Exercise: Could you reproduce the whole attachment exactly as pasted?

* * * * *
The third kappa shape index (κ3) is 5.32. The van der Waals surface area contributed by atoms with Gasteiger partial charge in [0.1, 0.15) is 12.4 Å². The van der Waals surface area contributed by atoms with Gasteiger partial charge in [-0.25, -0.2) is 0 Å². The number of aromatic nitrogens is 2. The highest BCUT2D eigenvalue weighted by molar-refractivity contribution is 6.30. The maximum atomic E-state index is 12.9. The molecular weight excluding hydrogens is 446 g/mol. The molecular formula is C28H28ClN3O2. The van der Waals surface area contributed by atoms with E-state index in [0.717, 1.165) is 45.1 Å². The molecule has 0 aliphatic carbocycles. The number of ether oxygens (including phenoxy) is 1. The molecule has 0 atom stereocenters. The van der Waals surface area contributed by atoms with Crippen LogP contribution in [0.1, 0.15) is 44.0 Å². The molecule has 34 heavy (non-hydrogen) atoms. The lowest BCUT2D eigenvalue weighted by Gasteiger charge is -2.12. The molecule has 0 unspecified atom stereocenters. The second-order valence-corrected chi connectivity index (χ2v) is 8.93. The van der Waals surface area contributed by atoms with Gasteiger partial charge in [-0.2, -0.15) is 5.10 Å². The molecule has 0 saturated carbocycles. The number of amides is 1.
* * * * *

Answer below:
The third kappa shape index (κ3) is 5.32. The van der Waals surface area contributed by atoms with Gasteiger partial charge in [0.1, 0.15) is 12.4 Å². The van der Waals surface area contributed by atoms with Gasteiger partial charge in [-0.25, -0.2) is 0 Å². The number of aromatic nitrogens is 2. The highest BCUT2D eigenvalue weighted by molar-refractivity contribution is 6.30. The maximum atomic E-state index is 12.9. The molecular weight excluding hydrogens is 446 g/mol. The molecular formula is C28H28ClN3O2. The van der Waals surface area contributed by atoms with E-state index in [0.717, 1.165) is 45.1 Å². The molecule has 0 aliphatic carbocycles. The number of ether oxygens (including phenoxy) is 1. The molecule has 0 atom stereocenters. The van der Waals surface area contributed by atoms with Crippen LogP contribution in [0.1, 0.15) is 44.0 Å². The molecule has 34 heavy (non-hydrogen) atoms. The lowest BCUT2D eigenvalue weighted by Gasteiger charge is -2.12. The molecule has 0 unspecified atom stereocenters. The second-order valence-corrected chi connectivity index (χ2v) is 8.93. The van der Waals surface area contributed by atoms with Gasteiger partial charge in [-0.2, -0.15) is 5.10 Å². The molecule has 0 saturated carbocycles. The number of amides is 1.